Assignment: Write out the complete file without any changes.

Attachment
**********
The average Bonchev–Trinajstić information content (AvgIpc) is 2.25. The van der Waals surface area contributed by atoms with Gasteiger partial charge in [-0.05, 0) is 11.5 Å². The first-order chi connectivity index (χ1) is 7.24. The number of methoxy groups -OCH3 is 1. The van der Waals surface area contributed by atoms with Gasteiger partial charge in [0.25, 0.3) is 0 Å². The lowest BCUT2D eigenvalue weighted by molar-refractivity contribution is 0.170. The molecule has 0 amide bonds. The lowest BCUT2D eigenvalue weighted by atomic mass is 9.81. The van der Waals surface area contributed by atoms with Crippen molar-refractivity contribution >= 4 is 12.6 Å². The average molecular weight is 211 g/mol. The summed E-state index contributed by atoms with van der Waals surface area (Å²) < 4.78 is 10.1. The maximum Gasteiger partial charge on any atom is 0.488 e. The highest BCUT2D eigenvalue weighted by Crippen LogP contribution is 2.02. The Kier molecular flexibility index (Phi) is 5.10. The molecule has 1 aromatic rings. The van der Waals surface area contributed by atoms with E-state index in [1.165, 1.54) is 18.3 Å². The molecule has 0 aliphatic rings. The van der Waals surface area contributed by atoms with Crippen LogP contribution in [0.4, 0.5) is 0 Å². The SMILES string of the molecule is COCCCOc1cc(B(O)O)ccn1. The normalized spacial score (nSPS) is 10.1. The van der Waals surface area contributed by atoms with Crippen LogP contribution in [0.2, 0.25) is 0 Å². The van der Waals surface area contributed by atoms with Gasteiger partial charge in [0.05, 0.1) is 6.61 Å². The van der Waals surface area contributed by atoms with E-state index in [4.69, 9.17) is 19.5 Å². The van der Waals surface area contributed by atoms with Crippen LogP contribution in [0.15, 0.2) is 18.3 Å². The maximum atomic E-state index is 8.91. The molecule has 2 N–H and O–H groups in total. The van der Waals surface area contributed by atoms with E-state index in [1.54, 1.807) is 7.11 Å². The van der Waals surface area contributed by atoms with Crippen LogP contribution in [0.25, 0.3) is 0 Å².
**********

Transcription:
The average Bonchev–Trinajstić information content (AvgIpc) is 2.25. The van der Waals surface area contributed by atoms with Gasteiger partial charge in [-0.05, 0) is 11.5 Å². The first-order chi connectivity index (χ1) is 7.24. The number of methoxy groups -OCH3 is 1. The van der Waals surface area contributed by atoms with Gasteiger partial charge in [0.25, 0.3) is 0 Å². The lowest BCUT2D eigenvalue weighted by molar-refractivity contribution is 0.170. The molecule has 0 amide bonds. The lowest BCUT2D eigenvalue weighted by atomic mass is 9.81. The van der Waals surface area contributed by atoms with Crippen molar-refractivity contribution >= 4 is 12.6 Å². The average molecular weight is 211 g/mol. The summed E-state index contributed by atoms with van der Waals surface area (Å²) < 4.78 is 10.1. The maximum Gasteiger partial charge on any atom is 0.488 e. The highest BCUT2D eigenvalue weighted by Crippen LogP contribution is 2.02. The Kier molecular flexibility index (Phi) is 5.10. The molecule has 1 aromatic rings. The van der Waals surface area contributed by atoms with E-state index in [1.165, 1.54) is 18.3 Å². The molecule has 0 aliphatic rings. The van der Waals surface area contributed by atoms with Crippen LogP contribution in [0.4, 0.5) is 0 Å². The SMILES string of the molecule is COCCCOc1cc(B(O)O)ccn1. The normalized spacial score (nSPS) is 10.1. The van der Waals surface area contributed by atoms with Crippen LogP contribution in [0.2, 0.25) is 0 Å². The van der Waals surface area contributed by atoms with Gasteiger partial charge in [0.05, 0.1) is 6.61 Å². The van der Waals surface area contributed by atoms with E-state index in [4.69, 9.17) is 19.5 Å². The van der Waals surface area contributed by atoms with Crippen LogP contribution in [0.15, 0.2) is 18.3 Å². The maximum atomic E-state index is 8.91. The molecule has 2 N–H and O–H groups in total. The van der Waals surface area contributed by atoms with E-state index in [1.54, 1.807) is 7.11 Å². The van der Waals surface area contributed by atoms with Crippen LogP contribution in [0.25, 0.3) is 0 Å².